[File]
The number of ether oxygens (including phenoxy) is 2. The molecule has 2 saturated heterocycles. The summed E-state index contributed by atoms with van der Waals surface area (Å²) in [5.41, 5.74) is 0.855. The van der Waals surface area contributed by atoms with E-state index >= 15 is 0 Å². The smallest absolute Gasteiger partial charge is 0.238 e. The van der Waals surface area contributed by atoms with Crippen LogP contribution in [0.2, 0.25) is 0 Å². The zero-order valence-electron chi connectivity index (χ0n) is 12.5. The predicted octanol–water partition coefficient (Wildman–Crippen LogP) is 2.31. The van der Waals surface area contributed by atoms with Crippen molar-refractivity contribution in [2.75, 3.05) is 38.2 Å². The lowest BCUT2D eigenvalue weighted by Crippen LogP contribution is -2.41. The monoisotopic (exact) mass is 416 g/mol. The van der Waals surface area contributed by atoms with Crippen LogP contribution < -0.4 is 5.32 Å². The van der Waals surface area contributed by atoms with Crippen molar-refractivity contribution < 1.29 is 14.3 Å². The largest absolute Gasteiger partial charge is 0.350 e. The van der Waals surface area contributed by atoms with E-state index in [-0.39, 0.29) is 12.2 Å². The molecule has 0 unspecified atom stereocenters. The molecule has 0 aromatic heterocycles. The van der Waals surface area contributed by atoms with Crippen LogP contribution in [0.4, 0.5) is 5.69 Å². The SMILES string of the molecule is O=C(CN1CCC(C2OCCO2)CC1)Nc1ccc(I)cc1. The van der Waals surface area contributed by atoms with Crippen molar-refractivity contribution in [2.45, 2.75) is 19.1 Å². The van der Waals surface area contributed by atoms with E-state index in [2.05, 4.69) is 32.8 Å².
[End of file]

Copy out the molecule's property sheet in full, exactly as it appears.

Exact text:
The number of ether oxygens (including phenoxy) is 2. The molecule has 2 saturated heterocycles. The summed E-state index contributed by atoms with van der Waals surface area (Å²) in [5.41, 5.74) is 0.855. The van der Waals surface area contributed by atoms with E-state index >= 15 is 0 Å². The smallest absolute Gasteiger partial charge is 0.238 e. The van der Waals surface area contributed by atoms with Crippen LogP contribution in [0.2, 0.25) is 0 Å². The zero-order valence-electron chi connectivity index (χ0n) is 12.5. The predicted octanol–water partition coefficient (Wildman–Crippen LogP) is 2.31. The van der Waals surface area contributed by atoms with Crippen molar-refractivity contribution in [2.75, 3.05) is 38.2 Å². The lowest BCUT2D eigenvalue weighted by Crippen LogP contribution is -2.41. The monoisotopic (exact) mass is 416 g/mol. The van der Waals surface area contributed by atoms with Crippen LogP contribution < -0.4 is 5.32 Å². The van der Waals surface area contributed by atoms with Crippen molar-refractivity contribution < 1.29 is 14.3 Å². The largest absolute Gasteiger partial charge is 0.350 e. The van der Waals surface area contributed by atoms with E-state index in [-0.39, 0.29) is 12.2 Å². The molecule has 0 unspecified atom stereocenters. The molecule has 0 aromatic heterocycles. The van der Waals surface area contributed by atoms with Crippen LogP contribution in [0.4, 0.5) is 5.69 Å². The SMILES string of the molecule is O=C(CN1CCC(C2OCCO2)CC1)Nc1ccc(I)cc1. The van der Waals surface area contributed by atoms with Crippen molar-refractivity contribution in [2.45, 2.75) is 19.1 Å². The van der Waals surface area contributed by atoms with E-state index in [2.05, 4.69) is 32.8 Å².